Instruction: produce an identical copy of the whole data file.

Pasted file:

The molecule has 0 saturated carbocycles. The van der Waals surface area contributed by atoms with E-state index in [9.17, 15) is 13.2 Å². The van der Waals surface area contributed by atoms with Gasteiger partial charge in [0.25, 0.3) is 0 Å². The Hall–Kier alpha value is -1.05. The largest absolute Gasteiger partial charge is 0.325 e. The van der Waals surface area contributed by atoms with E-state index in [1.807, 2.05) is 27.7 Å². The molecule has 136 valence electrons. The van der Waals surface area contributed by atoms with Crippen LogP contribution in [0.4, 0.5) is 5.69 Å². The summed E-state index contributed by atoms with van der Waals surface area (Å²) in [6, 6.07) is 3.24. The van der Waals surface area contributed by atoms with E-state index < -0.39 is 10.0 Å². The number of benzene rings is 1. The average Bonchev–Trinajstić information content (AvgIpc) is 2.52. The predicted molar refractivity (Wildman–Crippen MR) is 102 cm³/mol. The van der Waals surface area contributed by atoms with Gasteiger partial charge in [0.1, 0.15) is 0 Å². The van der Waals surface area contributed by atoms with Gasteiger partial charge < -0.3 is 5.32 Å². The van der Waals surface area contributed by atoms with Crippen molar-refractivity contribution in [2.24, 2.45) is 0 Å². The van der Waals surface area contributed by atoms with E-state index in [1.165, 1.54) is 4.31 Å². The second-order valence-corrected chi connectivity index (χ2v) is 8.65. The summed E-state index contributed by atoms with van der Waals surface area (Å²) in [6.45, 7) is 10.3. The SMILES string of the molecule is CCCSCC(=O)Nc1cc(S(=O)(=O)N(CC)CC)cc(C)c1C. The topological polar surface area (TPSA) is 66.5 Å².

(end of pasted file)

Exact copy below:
The molecule has 0 saturated carbocycles. The van der Waals surface area contributed by atoms with E-state index in [9.17, 15) is 13.2 Å². The van der Waals surface area contributed by atoms with Gasteiger partial charge in [0.25, 0.3) is 0 Å². The Hall–Kier alpha value is -1.05. The largest absolute Gasteiger partial charge is 0.325 e. The van der Waals surface area contributed by atoms with E-state index in [1.807, 2.05) is 27.7 Å². The molecule has 136 valence electrons. The van der Waals surface area contributed by atoms with Crippen LogP contribution in [0.4, 0.5) is 5.69 Å². The summed E-state index contributed by atoms with van der Waals surface area (Å²) in [6, 6.07) is 3.24. The van der Waals surface area contributed by atoms with E-state index < -0.39 is 10.0 Å². The number of benzene rings is 1. The average Bonchev–Trinajstić information content (AvgIpc) is 2.52. The predicted molar refractivity (Wildman–Crippen MR) is 102 cm³/mol. The van der Waals surface area contributed by atoms with Gasteiger partial charge in [0.1, 0.15) is 0 Å². The van der Waals surface area contributed by atoms with Gasteiger partial charge < -0.3 is 5.32 Å². The van der Waals surface area contributed by atoms with Crippen molar-refractivity contribution in [2.24, 2.45) is 0 Å². The van der Waals surface area contributed by atoms with E-state index in [1.165, 1.54) is 4.31 Å². The second-order valence-corrected chi connectivity index (χ2v) is 8.65. The summed E-state index contributed by atoms with van der Waals surface area (Å²) in [6.45, 7) is 10.3. The SMILES string of the molecule is CCCSCC(=O)Nc1cc(S(=O)(=O)N(CC)CC)cc(C)c1C. The topological polar surface area (TPSA) is 66.5 Å².